We’ve all heard of the Overland Express, and of course the Pony Express. But how much do you know about the “Snowshoe Express” ?
Back in 1856, an unusual plea was printed in a Sacramento newspaper:
People Lost to The World,
Uncle Sam Needs a Mail Carrier . . .
read the two-line appeal. The unusual story which began with those brief words has been all but forgotten among those tales of daring-do which spice the history of our Mail Service.
Scattered along the ridges of the High Sierras between Nevada and California were dozens of mining camps and the isolated communities which grew up around them. For much of the year, winter storms and twenty-five foot snow drifts effectively cut the inhabitants of these camps and villages off from the rest of the world. From the first snowfall to Spring thaw, there were no lines of communication and the remote gold-seekers were strictly on their own.
A Norwegian-born Californian named John Thompson, himself a prospector-turned-farmer, read the newspaper advertisement and, after some trial experiments, presented himself to the U.S. Postmaster in Placerville with a plan. Equipped with a set of what he called “Norwegian Snowshoes” - long wooden skis- constructed from childhood memories, ten feet long and weighing a good 25 pounds, Thompson proposed to carry the mail. Real snowshoes were known as "webs" or Canadian snowshoes while the long skis Thompson used were often called "Norwegian skates". The post office quickly signed him on.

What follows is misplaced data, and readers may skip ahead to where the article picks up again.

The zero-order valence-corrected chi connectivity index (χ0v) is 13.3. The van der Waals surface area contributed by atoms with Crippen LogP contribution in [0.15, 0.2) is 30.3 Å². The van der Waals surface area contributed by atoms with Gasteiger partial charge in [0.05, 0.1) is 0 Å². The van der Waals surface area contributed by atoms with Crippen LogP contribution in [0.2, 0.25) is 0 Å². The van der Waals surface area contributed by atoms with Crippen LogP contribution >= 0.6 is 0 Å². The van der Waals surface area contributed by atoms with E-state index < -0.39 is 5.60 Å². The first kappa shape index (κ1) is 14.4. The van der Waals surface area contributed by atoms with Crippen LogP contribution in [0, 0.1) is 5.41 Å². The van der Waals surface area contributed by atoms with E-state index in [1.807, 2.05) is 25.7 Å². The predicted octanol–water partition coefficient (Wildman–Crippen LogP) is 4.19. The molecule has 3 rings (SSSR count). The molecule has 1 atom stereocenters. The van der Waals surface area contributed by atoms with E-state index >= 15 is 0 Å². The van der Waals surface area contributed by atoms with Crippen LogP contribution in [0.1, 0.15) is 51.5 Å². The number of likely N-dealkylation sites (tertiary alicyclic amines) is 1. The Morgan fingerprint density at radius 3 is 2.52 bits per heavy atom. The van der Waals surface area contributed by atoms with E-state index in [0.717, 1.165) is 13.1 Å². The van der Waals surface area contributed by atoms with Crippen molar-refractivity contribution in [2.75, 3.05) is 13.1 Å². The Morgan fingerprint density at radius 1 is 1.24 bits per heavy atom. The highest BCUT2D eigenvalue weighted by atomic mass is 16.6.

For the next 13 years, “Snowshoe Thompson” became the winter angel for hundreds of isolated families, carrying 80-pound sacks of mail over uncharted miles of the most perilous alpine country in North America, with 1 or 2 blankets and only such dried foods as he could fit into his pockets. In time the people along his bi-weekly route came to depend upon him, not only for mail, but for medicines and emergency supplies. John Thompson was much more than a carrier of mail and supplies. He was a powerful man of exceeding generosity and a deep sense of devotion to the people he served.
In December of 1856 he found a miner named James Sisson lying on the floor of a cabin in obvious distress with both legs frozen and gangrenous. Thanks to Thompson's efforts and rapid back-country travel the man was transported to the care of a medical Doctor who upon examination refused to perform the needed amputation without anesthetic. To provide the needed pain-killer Thompson skied another 90 miles to Placerville, then another 50 to Sacramento and finally the same distance in return. Sisson survived the ordeal and eventually moved back east.
Sadly, the postmaster in Placerville never came through with any of the promised pay for Thompson’s unique service and it fell to the families he served to compensate him as they were able. Finally, with the completion of the Central Pacific Railroad in 1869, the need for Thompson’s “Snowshoe Express” ended. His grateful clients petitioned Congress to grant a pension to their devoted carrier, but it never happened. His tireless energy finally gave out, and he died at the age of 49 unable to complete the spring planting of a grain crop on his farm.
As a collector of philatelic cancellations, I would give almost anything to run across one of those envelopes once carried by the skiing mailman of the high Sierras bearing his own handmade postmark: “SNOWSHOE EXPRESS - 1857”.
There remains one last postscript to the story of John Thompson. The unusual service he rendered may have been forgotten, but the long wooden “snowshoes” he used left their mark. The sport of cross-country skiing in the U.S. West owes its origins to his example.